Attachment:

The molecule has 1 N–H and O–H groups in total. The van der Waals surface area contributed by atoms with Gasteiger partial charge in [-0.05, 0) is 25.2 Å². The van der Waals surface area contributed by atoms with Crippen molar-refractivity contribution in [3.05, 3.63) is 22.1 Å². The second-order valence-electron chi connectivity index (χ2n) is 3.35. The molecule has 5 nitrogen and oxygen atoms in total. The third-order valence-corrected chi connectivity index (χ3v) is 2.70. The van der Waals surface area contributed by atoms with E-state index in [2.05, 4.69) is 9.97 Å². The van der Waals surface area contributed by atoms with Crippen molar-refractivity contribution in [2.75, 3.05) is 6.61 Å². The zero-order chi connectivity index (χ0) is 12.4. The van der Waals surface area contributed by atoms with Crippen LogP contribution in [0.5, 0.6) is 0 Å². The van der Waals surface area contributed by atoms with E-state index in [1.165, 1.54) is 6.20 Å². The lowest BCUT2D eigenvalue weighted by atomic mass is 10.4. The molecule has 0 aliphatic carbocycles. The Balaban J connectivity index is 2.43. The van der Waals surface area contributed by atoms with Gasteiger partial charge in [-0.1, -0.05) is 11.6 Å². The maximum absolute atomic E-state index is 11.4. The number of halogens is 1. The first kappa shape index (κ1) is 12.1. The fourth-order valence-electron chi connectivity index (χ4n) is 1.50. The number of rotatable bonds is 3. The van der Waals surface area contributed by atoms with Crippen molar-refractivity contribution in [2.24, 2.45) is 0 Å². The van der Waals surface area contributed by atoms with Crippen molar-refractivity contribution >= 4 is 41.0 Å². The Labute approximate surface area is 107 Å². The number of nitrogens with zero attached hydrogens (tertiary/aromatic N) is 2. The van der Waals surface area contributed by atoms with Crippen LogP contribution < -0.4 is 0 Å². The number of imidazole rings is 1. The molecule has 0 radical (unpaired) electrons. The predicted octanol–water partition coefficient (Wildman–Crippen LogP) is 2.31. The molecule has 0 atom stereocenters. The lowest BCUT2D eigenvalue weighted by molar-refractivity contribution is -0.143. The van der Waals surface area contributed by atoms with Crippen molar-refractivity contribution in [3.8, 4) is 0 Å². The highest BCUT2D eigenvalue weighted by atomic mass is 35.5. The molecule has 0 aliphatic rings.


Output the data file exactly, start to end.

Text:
The molecule has 1 N–H and O–H groups in total. The van der Waals surface area contributed by atoms with Gasteiger partial charge in [-0.05, 0) is 25.2 Å². The van der Waals surface area contributed by atoms with Crippen molar-refractivity contribution in [3.05, 3.63) is 22.1 Å². The second-order valence-electron chi connectivity index (χ2n) is 3.35. The molecule has 5 nitrogen and oxygen atoms in total. The third-order valence-corrected chi connectivity index (χ3v) is 2.70. The van der Waals surface area contributed by atoms with E-state index in [2.05, 4.69) is 9.97 Å². The van der Waals surface area contributed by atoms with Crippen molar-refractivity contribution in [2.75, 3.05) is 6.61 Å². The zero-order chi connectivity index (χ0) is 12.4. The van der Waals surface area contributed by atoms with Crippen LogP contribution in [0.5, 0.6) is 0 Å². The van der Waals surface area contributed by atoms with E-state index in [1.165, 1.54) is 6.20 Å². The lowest BCUT2D eigenvalue weighted by atomic mass is 10.4. The molecule has 0 aliphatic carbocycles. The Balaban J connectivity index is 2.43. The van der Waals surface area contributed by atoms with Gasteiger partial charge in [-0.1, -0.05) is 11.6 Å². The maximum absolute atomic E-state index is 11.4. The number of halogens is 1. The first kappa shape index (κ1) is 12.1. The fourth-order valence-electron chi connectivity index (χ4n) is 1.50. The number of rotatable bonds is 3. The van der Waals surface area contributed by atoms with Crippen molar-refractivity contribution in [2.24, 2.45) is 0 Å². The van der Waals surface area contributed by atoms with Crippen molar-refractivity contribution >= 4 is 41.0 Å². The Labute approximate surface area is 107 Å². The number of nitrogens with zero attached hydrogens (tertiary/aromatic N) is 2. The van der Waals surface area contributed by atoms with Crippen LogP contribution < -0.4 is 0 Å². The number of imidazole rings is 1. The molecule has 0 radical (unpaired) electrons. The predicted octanol–water partition coefficient (Wildman–Crippen LogP) is 2.31. The molecule has 0 atom stereocenters. The lowest BCUT2D eigenvalue weighted by molar-refractivity contribution is -0.143. The van der Waals surface area contributed by atoms with Crippen molar-refractivity contribution in [3.8, 4) is 0 Å². The highest BCUT2D eigenvalue weighted by atomic mass is 35.5. The molecule has 0 aliphatic rings.